Want to fight back against anti-science forces? At the SciAm guest blog, Jonathan Foley and Christine Arena have some ideas.
Jordan Mallon shared his most-overlooked paper with Dave Hone in an installment of the "Buried Treasure" series. Read more about "Taphonomy and habitat preference of North American pachycephalosaurids" over at Archosaur Musings.
At Mary Anning's Revenge, Meaghan and Amy shared a couple of their recent paleo talks. Check out the vids, do it.
One of my favorite podcasts is In Defense of Plants, so I was extra excited to see that Dr. Caroline Strömberg stopped by to talk paleobotany. She discusses her specialty in researching phytoliths, silica particles produced by certain plants, and gives a wonderful overview of the science.
At New Views on Old Bones, Paul Barrett has been writing about an expedition to Lake Kariba in Zimbabwe, in search of Early Jurassic fossils. Check out parts one, two, and the recently published finale.
Duane writes about "the longest tenured and most successful marine tetrapod family of all time," the plesiosaurs, at Antediluvian Salad.
The Empty Wallets Club
Comic artist Abby Howard (Junior Scientist Power Hour) announced her new book, Dinosaur Empire!, due to be released in August by Amulet Books. It looks amazing - a trip through the entire Mesozoic, with fauna that clearly is based on contemporary science. Check out her announcement comic, and then preorder it!
Dinosaur Art, the 2012 paleoart book edited by Steve White and published by Titan Books, was such a big deal that we dedicated a whole week to it. The book got a lot of press, but I think it's fair to say that LITC provided the most in-depth analysis you'll find, as each contributor to the blog provided a review, and we published an interview with White. So LITC is pretty excited that its sequel is coming this October! This time, we'll be treated to the work of Willoughby, Witton, Lacerda, Atuchin, and more.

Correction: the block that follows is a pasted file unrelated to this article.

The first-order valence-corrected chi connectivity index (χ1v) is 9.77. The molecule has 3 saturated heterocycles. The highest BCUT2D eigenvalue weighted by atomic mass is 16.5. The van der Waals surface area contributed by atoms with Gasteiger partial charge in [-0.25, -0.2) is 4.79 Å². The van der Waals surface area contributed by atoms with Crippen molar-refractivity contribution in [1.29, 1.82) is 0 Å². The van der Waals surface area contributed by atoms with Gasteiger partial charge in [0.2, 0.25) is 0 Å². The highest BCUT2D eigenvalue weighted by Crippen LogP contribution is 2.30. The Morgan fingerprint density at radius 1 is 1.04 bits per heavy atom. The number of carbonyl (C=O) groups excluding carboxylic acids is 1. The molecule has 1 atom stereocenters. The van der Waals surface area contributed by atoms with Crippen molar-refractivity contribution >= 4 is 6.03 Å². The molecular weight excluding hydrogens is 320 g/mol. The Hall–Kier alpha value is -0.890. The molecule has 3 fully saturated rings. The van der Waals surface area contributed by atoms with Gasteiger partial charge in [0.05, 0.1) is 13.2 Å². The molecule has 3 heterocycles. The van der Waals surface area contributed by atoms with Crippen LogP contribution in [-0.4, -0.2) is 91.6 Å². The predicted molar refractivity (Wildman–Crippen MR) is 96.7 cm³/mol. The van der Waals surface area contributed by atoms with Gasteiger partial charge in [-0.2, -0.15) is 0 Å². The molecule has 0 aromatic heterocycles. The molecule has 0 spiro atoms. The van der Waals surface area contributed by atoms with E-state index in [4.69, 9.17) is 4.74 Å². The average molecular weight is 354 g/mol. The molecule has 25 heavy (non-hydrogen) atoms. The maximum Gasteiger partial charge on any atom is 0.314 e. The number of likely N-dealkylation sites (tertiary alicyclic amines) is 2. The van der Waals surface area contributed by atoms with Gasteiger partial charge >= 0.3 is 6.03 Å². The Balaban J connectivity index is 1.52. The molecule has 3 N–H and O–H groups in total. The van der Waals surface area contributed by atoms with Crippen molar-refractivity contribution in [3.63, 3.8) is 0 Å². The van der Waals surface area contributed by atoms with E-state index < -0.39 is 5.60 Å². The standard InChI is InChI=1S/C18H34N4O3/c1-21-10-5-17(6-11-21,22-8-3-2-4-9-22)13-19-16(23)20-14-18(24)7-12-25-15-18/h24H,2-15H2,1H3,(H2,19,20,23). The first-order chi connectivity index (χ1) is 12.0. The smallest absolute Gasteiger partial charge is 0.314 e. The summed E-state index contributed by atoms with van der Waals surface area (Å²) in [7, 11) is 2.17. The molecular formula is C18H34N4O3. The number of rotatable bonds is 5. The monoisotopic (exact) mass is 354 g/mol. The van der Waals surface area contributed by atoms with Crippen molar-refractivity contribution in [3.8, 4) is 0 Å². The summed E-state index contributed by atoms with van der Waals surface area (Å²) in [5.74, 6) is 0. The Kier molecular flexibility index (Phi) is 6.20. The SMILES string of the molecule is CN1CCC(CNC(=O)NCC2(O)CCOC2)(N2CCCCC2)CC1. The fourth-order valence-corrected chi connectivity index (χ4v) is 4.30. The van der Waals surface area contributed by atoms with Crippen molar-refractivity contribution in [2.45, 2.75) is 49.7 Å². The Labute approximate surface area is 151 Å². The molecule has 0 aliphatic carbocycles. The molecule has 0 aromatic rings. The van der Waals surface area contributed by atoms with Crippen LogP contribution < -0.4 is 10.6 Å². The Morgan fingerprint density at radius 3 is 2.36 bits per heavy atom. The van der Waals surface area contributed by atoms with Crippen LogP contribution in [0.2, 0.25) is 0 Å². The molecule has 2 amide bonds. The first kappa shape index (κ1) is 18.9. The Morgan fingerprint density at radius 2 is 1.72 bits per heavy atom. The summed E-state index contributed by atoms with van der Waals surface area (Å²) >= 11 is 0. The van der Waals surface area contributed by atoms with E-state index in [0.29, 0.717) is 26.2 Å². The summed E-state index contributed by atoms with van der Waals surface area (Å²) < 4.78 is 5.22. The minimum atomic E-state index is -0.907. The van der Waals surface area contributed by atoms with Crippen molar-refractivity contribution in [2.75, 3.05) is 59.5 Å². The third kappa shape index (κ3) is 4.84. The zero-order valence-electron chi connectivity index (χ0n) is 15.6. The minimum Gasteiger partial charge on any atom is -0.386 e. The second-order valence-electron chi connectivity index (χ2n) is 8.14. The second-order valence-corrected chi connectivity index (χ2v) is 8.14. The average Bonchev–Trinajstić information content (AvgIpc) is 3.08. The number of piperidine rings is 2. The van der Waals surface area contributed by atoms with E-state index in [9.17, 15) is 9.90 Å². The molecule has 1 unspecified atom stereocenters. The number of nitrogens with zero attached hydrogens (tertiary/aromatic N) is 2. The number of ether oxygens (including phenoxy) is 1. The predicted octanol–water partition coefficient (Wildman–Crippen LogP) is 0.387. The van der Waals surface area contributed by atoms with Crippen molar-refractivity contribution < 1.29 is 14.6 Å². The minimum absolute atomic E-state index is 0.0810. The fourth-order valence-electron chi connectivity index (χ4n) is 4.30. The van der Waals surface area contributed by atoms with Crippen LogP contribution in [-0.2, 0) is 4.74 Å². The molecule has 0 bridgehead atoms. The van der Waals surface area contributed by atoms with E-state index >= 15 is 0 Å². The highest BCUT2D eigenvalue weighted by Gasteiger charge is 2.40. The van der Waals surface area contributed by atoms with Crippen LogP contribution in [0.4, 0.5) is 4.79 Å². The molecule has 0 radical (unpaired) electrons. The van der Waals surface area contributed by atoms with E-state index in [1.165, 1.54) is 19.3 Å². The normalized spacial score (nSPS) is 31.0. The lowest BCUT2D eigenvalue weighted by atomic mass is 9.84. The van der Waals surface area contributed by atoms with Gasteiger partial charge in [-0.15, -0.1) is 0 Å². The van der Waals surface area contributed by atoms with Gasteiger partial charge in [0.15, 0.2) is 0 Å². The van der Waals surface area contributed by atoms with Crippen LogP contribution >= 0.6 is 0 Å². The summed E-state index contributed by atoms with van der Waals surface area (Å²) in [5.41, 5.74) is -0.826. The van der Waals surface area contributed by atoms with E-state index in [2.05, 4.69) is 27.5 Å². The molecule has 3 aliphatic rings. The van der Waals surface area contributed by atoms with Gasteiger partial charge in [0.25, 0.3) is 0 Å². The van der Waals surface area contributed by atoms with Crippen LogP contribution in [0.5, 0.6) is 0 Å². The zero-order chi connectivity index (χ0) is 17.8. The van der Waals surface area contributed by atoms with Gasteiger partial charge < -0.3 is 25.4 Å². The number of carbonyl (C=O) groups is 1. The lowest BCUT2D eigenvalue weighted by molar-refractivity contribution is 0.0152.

Science made dinosaurs awesome!
Order it here!
The LITC AV Club
Wound up with more videos than usual, so why not give them their own special section?
Here's short n' sweet PBS News Hour feature on Julius Csotonyi's paleaort. Thanks to Michael Ryan of the Cleveland Museum of Natural History (and Palaeoblog) for giving big ups to paleoart.
Larry Witmer talks about a sweet, sweet Triceratops brain endocast.
The Royal Tyrrell Museum's speaker series recently featured Peter Larson, who spoke on his research tracking theropod diversity and disparity in the late Cretaceous.
Filmmaker Lexi Marsh is challenging "a lost legacy" with The Bearded Lady Project. Her 20 minute short film, focusing on Dr. Ellen Currano, debuted early this month at the University of Wyoming at Laramie. Read Carolyn Gramling's great interview with Marsh at Science. Check out the trailer above, too.